It is bad enough when Malcolm Turnbull, in yet another attempt to outflank Tony Abbott to the right, exploits hysteria about the supposed terrorist threat to introduce a further round of police state laws.

It is even more appalling when we have the supposedly left wing Victorian Labor premier Daniel Andrews decrying concerns about democratic rights and civil liberties as a mere “luxury” that important people like him in “positions of leadership” can’t afford. According to Andrews, it is the role of the ALP to grant the police every draconian power they demand.

As he put it on the ABC’s Insiders program, “The luxury that no political leader in Australia has is to say no to law enforcement, ‘No, we won’t give you what you say you need, we won’t give you the technology that you need’ …

“Law enforcement have asked … for additional powers, additional support, additional resources, and it’s the job of effective leaders in this country to give them exactly what is necessary.”

George Orwell’s dystopian vision in Nineteen Eighty-Four seems to be turning into a reality. This latest round of increased police powers comes on top of nine tranches of coercive national security laws passed by the federal government in the past three and a half years. They built on the harsh laws pushed through in the frenzied atmosphere following the 11 September attacks in 2001.

The new powers will allow police, on mere suspicion of an offence, to detain people as young as 10 for up to 14 days before they lay any charges. Previously only NSW police had that unfettered power.

Furthermore, the states have agreed to Turnbull’s request to provide the Commonwealth government with drivers’ licence photos. This will enable the police to set up a comprehensive national face recognition system to identify “people who are suspects or victims of terrorist or other criminal activity”. A system of mass surveillance is being established, and we can expect a further array of CCTV cameras to be rolled out.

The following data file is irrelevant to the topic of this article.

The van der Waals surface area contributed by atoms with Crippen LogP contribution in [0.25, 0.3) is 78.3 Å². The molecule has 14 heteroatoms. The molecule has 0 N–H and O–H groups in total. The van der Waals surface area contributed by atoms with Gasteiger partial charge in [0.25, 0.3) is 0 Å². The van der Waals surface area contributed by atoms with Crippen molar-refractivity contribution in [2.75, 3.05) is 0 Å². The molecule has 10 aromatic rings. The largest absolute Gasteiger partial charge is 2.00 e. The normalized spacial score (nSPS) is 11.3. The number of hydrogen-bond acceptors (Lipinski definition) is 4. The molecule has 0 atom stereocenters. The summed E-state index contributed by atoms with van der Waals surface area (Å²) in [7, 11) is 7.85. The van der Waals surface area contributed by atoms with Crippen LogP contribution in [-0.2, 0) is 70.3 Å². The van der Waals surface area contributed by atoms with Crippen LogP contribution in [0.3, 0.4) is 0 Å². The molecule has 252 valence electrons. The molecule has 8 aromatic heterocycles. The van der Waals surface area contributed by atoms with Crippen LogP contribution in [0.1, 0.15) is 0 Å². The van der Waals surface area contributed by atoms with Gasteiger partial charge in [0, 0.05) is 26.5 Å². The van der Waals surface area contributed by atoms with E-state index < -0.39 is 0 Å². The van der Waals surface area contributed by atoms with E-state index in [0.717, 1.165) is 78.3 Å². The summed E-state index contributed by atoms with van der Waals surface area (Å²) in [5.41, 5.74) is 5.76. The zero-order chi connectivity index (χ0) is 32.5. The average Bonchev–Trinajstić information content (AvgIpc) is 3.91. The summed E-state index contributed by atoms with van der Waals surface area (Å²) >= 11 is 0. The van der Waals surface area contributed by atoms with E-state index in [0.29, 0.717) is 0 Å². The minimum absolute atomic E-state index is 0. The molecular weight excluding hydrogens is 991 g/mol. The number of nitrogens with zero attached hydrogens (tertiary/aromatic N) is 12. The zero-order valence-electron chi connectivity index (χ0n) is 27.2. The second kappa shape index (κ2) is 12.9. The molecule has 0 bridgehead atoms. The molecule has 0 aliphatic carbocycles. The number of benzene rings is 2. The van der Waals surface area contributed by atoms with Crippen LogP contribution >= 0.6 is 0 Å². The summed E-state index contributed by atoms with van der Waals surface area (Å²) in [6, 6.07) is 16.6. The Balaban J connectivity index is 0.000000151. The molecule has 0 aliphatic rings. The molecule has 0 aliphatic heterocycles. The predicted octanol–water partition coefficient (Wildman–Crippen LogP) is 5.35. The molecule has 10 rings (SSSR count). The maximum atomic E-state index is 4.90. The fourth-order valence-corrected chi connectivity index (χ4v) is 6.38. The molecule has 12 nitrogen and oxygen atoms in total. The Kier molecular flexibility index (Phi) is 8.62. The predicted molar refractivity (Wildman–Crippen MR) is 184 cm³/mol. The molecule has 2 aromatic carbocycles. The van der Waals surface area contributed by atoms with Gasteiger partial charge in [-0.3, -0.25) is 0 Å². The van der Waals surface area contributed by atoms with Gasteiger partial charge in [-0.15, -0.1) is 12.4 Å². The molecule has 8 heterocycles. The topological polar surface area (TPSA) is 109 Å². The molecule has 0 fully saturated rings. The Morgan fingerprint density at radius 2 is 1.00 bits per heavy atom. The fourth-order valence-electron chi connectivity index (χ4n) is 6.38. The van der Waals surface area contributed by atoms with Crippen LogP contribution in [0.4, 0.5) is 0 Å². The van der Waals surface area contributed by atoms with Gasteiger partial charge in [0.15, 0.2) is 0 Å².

This is all being introduced under the guise of preventing terrorism. But it will inevitably be used against anyone the government or the police or big business or the media see as a threat.

Today, Muslims are the target of relentless hysterical attacks. But the targets of the witch-hunt can rapidly shift to supposed “African gangs”, bikies, “out of control” youth, building workers standing up for their rights, Aboriginal activists, environmental protesters, “left wing extremists”, refugees, single mothers or “welfare cheats”.

In previous decades, “reds under the beds” hysteria was used by governments to victimise, frame up, harass and deny the democratic rights of communists, union activists and other progressive people. Hundreds of ASIO and police Special Branch agents were employed full time as spies and agents provocateurs to disrupt left wing organisations.

It is also worth remembering, when we are on the verge of at long last winning marriage equality, that only a generation ago a moral panic about “sexual deviants” was whipped up to give police harsh powers to crack down on anyone engaging in “illicit sexual activity”. Special police squads were set up to spy on, entrap, beat up and generally terrorise gays.

Democratic rights, civil liberties and basic privacy may be a “luxury” for the likes of Daniel Andrews, Malcolm Turnbull and their big business mates. But for the rest of us, it is another matter entirely. The struggle of working class people for a better life and improved living standards has always gone hand in hand with the struggle for greater democratic rights and the abolition of arbitrary police powers. You can’t win one without the other.

The demands of the police and the security forces for more money, more weaponry and tougher powers are never ending. Unless we stand up and call a halt, we are heading down the road of the US – where the cops have an arsenal of heavy weapons including tanks and the licence to shoot to kill – or of the old Stalinist East Germany, where children spied on their parents and every second person was a Stasi informer.